The purpose of this blog is to highlight the possible impact of the war in Ukraine on the key points for an investment decision. In short, the conflict reinforces already existing trends. In addition, the global recovery scenario is still holding, but recession risks in Europe have increased.
The invasion of Ukraine and the market reaction to it underscores that, unlike in previous years, geopolitical events have now become a major factor influencing markets. See our 10 investment themes for this year. The change in the balance of power in a major European country by military means is another indication of the establishment of a multipolar world. The point is not just that there are more power centers, but that the systems are different.
The Western system, based on the rule of law and democracy, is no longer the dominant system. There are always military conflicts, but those with a lasting global significance have not existed for a long time. The relationship between Russia and the West is persistently troubled. Some speak of a new Cold War.
But the focus of geopolitical strategists has been on another for some time: the conflict between China, Taiwan and the United States. As a result, geopolitical risk premiums will be factored into investment decisions in the future.
De-globalization, Green Energy, ESG and Investment
There is also a growing trend toward de-globalization. The conflict between the US and China, among others, has already led to increased investment in the high-tech sector (chips) in each country’s own region. This affects the US, the EU, as well as China. The pandemic has pointed out that global supply chains are fragile, and security of supply of critical goods cannot be guaranteed in the event of a crisis.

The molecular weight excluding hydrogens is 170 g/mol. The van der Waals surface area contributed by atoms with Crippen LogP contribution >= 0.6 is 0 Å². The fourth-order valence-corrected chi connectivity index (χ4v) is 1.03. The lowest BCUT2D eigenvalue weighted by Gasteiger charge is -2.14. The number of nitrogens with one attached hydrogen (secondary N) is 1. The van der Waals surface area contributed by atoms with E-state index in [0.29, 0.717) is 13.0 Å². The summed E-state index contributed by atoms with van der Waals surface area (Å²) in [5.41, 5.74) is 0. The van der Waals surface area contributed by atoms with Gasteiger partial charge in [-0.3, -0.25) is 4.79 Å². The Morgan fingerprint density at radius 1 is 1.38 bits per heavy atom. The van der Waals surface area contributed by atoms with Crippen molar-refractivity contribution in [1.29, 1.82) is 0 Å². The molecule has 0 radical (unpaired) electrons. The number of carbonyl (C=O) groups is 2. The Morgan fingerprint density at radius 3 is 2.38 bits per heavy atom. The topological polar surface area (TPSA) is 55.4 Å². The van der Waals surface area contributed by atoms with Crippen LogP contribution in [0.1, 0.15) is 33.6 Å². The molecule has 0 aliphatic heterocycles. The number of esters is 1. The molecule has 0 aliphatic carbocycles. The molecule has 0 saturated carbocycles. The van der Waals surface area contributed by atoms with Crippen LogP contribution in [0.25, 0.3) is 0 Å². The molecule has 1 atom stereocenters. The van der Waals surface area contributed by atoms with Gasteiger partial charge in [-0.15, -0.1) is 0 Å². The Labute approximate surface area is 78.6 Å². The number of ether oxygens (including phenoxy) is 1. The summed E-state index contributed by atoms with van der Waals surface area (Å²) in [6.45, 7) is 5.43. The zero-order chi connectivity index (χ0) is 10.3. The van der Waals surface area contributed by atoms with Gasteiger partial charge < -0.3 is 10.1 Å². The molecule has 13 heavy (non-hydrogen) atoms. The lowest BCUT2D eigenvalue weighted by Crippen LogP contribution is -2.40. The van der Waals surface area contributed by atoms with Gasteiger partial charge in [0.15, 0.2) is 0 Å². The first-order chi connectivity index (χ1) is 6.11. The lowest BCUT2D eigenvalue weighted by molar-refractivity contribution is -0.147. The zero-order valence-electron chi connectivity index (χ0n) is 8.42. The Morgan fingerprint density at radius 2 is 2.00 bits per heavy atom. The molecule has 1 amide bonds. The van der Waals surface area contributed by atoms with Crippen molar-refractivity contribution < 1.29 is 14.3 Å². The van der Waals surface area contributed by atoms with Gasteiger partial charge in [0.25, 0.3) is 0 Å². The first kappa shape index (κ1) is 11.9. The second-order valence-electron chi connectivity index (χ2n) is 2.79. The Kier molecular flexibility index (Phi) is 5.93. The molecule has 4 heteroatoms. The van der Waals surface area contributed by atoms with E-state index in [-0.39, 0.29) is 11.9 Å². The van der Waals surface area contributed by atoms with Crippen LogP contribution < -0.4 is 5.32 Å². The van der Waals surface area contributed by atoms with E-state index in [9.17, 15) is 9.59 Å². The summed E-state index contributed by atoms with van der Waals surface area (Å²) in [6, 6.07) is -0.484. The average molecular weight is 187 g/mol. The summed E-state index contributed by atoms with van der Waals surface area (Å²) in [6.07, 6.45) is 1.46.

The Ukraine crisis, in turn, reinforces the West’s economic disengagement with Russia and strongly underscores the issue of energy security. The motivation to develop alternative energy sources has arguably increased. This applies to both alternative supply routes and green energy production. As if climate change was not enough of a reason to invest heavily in green energy supply, now the issue of supply security is added to the mix. Furthermore, German Chancellor Scholz pointed out that defense spending will increase massively in Germany.
For Germany, this represents a 180-degree turnaround. All four themes (high tech, supply chains, energy, defense) have in common that private and government investment ratios are likely to increase in the trend. This implies higher economic growth and higher government budget deficits in the trend of the coming years compared to the baseline scenario.